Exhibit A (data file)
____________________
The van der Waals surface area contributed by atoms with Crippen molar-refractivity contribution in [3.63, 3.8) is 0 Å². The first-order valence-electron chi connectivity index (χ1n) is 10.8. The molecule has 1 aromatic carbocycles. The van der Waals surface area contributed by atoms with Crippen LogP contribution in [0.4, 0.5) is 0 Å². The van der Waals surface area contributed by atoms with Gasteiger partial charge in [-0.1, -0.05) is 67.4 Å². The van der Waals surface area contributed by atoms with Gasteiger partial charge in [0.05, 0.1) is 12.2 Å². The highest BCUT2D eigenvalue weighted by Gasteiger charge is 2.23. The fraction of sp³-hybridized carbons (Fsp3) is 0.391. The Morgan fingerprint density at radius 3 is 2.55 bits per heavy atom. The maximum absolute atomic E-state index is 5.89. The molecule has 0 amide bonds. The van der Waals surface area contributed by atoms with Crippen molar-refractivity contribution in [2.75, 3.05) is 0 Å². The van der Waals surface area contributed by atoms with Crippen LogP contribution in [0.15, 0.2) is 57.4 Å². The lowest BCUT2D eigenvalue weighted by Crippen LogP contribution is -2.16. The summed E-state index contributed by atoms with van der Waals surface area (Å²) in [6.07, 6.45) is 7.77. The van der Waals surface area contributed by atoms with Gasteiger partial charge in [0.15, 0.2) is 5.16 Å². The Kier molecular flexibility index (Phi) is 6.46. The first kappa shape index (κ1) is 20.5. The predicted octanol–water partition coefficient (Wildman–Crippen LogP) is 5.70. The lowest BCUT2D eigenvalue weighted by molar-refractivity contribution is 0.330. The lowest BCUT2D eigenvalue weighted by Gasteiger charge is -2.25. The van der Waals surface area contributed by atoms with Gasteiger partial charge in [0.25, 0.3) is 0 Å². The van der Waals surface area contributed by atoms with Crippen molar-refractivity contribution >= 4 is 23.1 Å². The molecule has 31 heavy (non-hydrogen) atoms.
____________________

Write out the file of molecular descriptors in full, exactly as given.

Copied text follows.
The van der Waals surface area contributed by atoms with Crippen molar-refractivity contribution in [3.63, 3.8) is 0 Å². The first-order valence-electron chi connectivity index (χ1n) is 10.8. The molecule has 1 aromatic carbocycles. The van der Waals surface area contributed by atoms with Crippen LogP contribution in [0.4, 0.5) is 0 Å². The van der Waals surface area contributed by atoms with Gasteiger partial charge in [-0.1, -0.05) is 67.4 Å². The van der Waals surface area contributed by atoms with Gasteiger partial charge in [0.05, 0.1) is 12.2 Å². The highest BCUT2D eigenvalue weighted by Gasteiger charge is 2.23. The fraction of sp³-hybridized carbons (Fsp3) is 0.391. The Morgan fingerprint density at radius 3 is 2.55 bits per heavy atom. The maximum absolute atomic E-state index is 5.89. The molecule has 0 amide bonds. The van der Waals surface area contributed by atoms with Crippen molar-refractivity contribution in [2.75, 3.05) is 0 Å². The van der Waals surface area contributed by atoms with Crippen LogP contribution in [0.15, 0.2) is 57.4 Å². The lowest BCUT2D eigenvalue weighted by Crippen LogP contribution is -2.16. The summed E-state index contributed by atoms with van der Waals surface area (Å²) in [6.07, 6.45) is 7.77. The van der Waals surface area contributed by atoms with Gasteiger partial charge in [0.15, 0.2) is 5.16 Å². The Kier molecular flexibility index (Phi) is 6.46. The first kappa shape index (κ1) is 20.5. The predicted octanol–water partition coefficient (Wildman–Crippen LogP) is 5.70. The lowest BCUT2D eigenvalue weighted by molar-refractivity contribution is 0.330. The lowest BCUT2D eigenvalue weighted by Gasteiger charge is -2.25. The van der Waals surface area contributed by atoms with Gasteiger partial charge in [0.25, 0.3) is 0 Å². The van der Waals surface area contributed by atoms with Crippen molar-refractivity contribution >= 4 is 23.1 Å². The molecule has 31 heavy (non-hydrogen) atoms.